Seller financing attracts potential buyers in a constrained market.
By Jeffrey A. Usow, JD, and Jade Earl Newburn, JD
"Reprinted with permission from Commercial Investment Real Estate, The Magazine of the CCIM Institute, Jan/Feb 2010, Vol. XXIX No. 1.”
Given the current credit-market constraints, seller financing may be a way to bridge the financing gap facing buyers and sellers in today’s commercial real estate market. Seller financing is a transaction in which the seller makes a secured loan to the buyer to finance a portion of a property’s purchase price. The two most common forms are traditional mortgage loans, which are secured by a lien on the underlying real estate asset, and mezzanine loans, which are secured by a pledge of the borrowing entity’s ownership interests. Property owners should carefully examine their ability and preparedness to be lenders, their economic motivations for selling particular assets, and the potential seller-financing capital structures.
Sellers must satisfy a number of threshold requirements before becoming lenders. They first must review their organizational documents; joint venture, fund, and upper-tier debt agreements; and statutory and regulatory obligations. If they find they are not authorized to make loans, sellers must amend or modify organizational documents or meet any applicable statutory or regulatory obligations.
In addition, sellers must consider if they have the underwriting and monitoring capabilities necessary to effectively service individual loans or a lending portfolio. If not, they must either build internal systems or outsource to appropriate loan servicing agents. In the context of such activities, sellers also must know the laws, regulations, and other legal restrictions that apply to lenders. These include lender licensing requirements and potential lender liability that may arise from real estate loan originations or servicing.
Sellers authorized and otherwise prepared to be lenders also should consider their motivations for entering into seller-financing transactions. The key economic questions in any seller-financing transaction are how much cash the seller needs to receive at closing either to pay off existing property-level debt or generate liquidity, how much cash the buyer can pay at the closing, and the assets that the seller may choose to sell.
Assets that are encumbered by little if any property debt have the greatest potential to be sold in seller-financing transactions. However, seller financing is likely to be more challenging if the existing property-level debt is a significant percentage of the property’s current value. In theory, the seller could sell a portion of the seller-financed loan at closing or convince the senior lender to accept partial lien payment, allowing the buyer to assume the remaining debt and junior liens to attach at closing. However, these solutions will be challenging to implement in practice. Fortunately, the choice of capital structure may solve these problems.
The difference between the amount of closing cash that the seller needs to receive and the buyer is able to pay forms the basis for two primary capital structures in seller-financing transactions. Sellers may be able to serve as either senior lenders or junior lenders to facilitate such transactions.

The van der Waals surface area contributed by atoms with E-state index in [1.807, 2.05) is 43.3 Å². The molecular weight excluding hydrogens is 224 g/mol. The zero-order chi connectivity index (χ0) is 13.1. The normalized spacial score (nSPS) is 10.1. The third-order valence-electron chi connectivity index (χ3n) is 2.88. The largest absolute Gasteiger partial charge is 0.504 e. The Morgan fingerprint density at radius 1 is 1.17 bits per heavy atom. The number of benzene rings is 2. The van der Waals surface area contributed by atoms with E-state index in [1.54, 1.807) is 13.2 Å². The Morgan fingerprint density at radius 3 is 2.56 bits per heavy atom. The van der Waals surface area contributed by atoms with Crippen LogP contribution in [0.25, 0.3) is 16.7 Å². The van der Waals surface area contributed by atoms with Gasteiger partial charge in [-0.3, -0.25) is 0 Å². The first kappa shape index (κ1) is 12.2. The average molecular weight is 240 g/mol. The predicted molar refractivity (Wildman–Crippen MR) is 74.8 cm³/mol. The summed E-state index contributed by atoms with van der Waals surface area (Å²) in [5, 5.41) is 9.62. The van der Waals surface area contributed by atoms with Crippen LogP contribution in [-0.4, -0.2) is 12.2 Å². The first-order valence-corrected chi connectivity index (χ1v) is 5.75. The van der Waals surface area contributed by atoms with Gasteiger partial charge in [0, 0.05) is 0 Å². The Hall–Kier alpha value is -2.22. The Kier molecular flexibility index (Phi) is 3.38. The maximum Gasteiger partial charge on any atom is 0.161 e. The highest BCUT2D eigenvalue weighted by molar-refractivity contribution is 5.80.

Accordingly, in one possible capital structure, the buyer pays a portion of the purchase price — for example 40 percent — with its own equity, and the seller lends the remaining 60 percent of the purchase price to the buyer as the first priority lender. This structure works best when the existing property-level debt is relatively small in comparison to the asset’s sale price. The seller has greater flexibility in determining the amount of cash it is willing to accept at the closing; however, the usefulness of this structure is dependent upon the extent to which a buyer is able and willing to contribute cash at the closing.
Alternatively, suppose a buyer can only contribute 20 percent of the purchase in cash and the seller needs more cash at closing. Then the buyer may be able to borrow a portion of the purchase price from a first position third-party lender and borrow another portion of the purchase price from the seller. The seller becomes a junior lender, either through a second priority lien on the underlying asset or by a pledge of the ownership interests in the title-holding entity in a mezzanine loan.
In such a transaction, the third-party senior lender might loan 50 percent of the purchase price in first position, the seller might loan 30 percent of the purchase price as a junior lender, and the buyer might pay equity at closing of 20 percent. Accordingly, the seller would receive 70 percent of the purchase price at closing and the buyer would obtain an aggregate loan-to-value ratio of 80 percent.
With the cumulative leverage of both a senior loan and a junior loan, potential buyers also may be able to maintain a relatively high debt-to-equity ratio and have the potential to earn greater yields on their equity investment. Thus, they may be more likely to enter into commercial real estate transactions in the near term. Also, sellers may be able to charge higher interest rates than the senior lenders but would be in a first loss position relative to the senior lender.
Sellers looking to sell multiple assets should consider setting up a program with other lenders that are willing to lend in first position in relation to the seller’s junior loan. By doing so, sellers may be able to pre-negotiate the intercreditor agreement and subordination agreement and present prospective buyers with complete financing solutions during the purchase agreement negotiations.
About the Author:
Jeffrey A. Usow, JD, is a partner and Jade E. Newburn, JD, is an associate at Mayer Brown LLP. Contact them at email@example.com and firstname.lastname@example.org.